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    Most tourists to the emerald isle don't venture into Northern Ireland. We took two days to visit Belfast and Derry. On the way to Derry we stopped to see this rope bridge. It was the end of December so the bridge itself was closed but it was still worth a visit. You park and walk quite a bit to get to the bridge but it is worth it. The views are amazing and there are sheep wandering about everywhere. If it is Spring, Summer or Fall you can actually walk across the bridge if you are brave enough. It is not an adventure for those afraid of heights or faint of heart. It is also a great site for picture taking and bird watching. It is located in County Antrim, Northern Ireland and costs about 4 pounds. If you are in that area it is worth a visit.

    Carrick-A-Rede Rope Bridge View Without The Bridge Breathtaking Where's The Bridge? Carrick-A-Rede Coastline
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    Castle Ruins: Tully Castle

    by nylo Written Apr 29, 2008

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    We didnt get to go inside this castle as it was locked. It also started raining as we got out of our car, so we only had a quick look around from the outside. It was also just outside of Enniskillen, just north of Monea Castle.

    Tully Castle
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    Castle Ruins: Monea Castle

    by nylo Written Apr 29, 2008

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    As we left Enniskillen, we followed a sign for Monea Castle, not knowing if it would be just a few bits of stone or a big proper castle still standing. Luckily for us, on this occasion there was a castle! You can go inside and have a gander at the ruins. Again, we were the only people there at the time!

    Monea Castle
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    This was definately on a beaten path!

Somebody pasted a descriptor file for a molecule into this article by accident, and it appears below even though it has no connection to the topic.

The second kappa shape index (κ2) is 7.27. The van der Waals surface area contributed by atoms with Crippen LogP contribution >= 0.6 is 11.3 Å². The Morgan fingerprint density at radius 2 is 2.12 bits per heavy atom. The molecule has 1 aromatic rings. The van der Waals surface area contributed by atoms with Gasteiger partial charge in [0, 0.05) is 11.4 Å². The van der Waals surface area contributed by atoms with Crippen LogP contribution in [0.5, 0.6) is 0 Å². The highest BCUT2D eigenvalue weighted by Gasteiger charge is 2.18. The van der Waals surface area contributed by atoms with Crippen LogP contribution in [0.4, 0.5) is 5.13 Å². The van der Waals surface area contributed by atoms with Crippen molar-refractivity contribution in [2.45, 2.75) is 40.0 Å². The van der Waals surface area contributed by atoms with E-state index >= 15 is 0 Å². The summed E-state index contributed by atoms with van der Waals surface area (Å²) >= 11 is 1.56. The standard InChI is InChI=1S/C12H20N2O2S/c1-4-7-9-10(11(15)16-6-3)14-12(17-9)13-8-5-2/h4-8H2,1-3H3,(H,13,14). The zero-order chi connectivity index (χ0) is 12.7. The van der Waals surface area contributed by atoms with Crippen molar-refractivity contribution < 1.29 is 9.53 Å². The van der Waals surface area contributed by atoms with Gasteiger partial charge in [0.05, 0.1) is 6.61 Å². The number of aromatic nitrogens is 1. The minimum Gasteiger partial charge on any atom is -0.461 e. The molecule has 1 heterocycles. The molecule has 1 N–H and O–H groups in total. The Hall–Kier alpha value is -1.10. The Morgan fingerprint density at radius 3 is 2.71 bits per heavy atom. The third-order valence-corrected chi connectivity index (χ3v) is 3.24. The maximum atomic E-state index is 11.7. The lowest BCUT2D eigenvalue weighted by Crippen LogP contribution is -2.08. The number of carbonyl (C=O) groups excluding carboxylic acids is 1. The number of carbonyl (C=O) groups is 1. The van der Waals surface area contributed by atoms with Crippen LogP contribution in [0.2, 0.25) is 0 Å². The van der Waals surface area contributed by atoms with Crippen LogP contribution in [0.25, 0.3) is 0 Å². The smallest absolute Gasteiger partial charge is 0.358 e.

by nylo Written Apr 29, 2008

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    We always like taking a route which is scenic. So on our way from Belfast to Enniskillen we decided to drive down the west side of Lough Neagh (the big loch near Belfast). On the map there was a symbol and Ardboe Cross written next to it. So we drove there. What we thought was 1 road turned out to be about 6 tiny winding twisty pot hole covered roads!!! Was a great view from there onto the Loch thoough. It was actually a cemetry, with some remains of buildings and a cross. The headstones were all faced the loch, as if they were looking out onto it. We were the only poeple there. Was peaceful.

    Ardboe Cross onlooking the loch
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    Beyond the Connor Pass

    by donpaul77 Updated Apr 6, 2008

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    Don't settle for the sights everyone else sees from the pull-offs along the Connor Pass!

    There are at least two spots where it's worth a hike up a hill for some absurd views. The easiest to find and hike is at the peak of the pass. From the parking area, hike up the hill to the summit of the mountain. It was incredibly windy when I was up there, so use caution.

    The other spot I found was a pond tucked into ravine. There is a small car pull off before you reach the summit of the pass (heading south). You will see a cascade running beneath a small stone bridge (and probably some sheep milling about). Follow the cascade up to the secluded spot.

    There are many places like this that only those willing to put in the extra effort get to see!

    It's a bit windy up here The maddening view back the other way This is where you start hiking
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    • National/State Park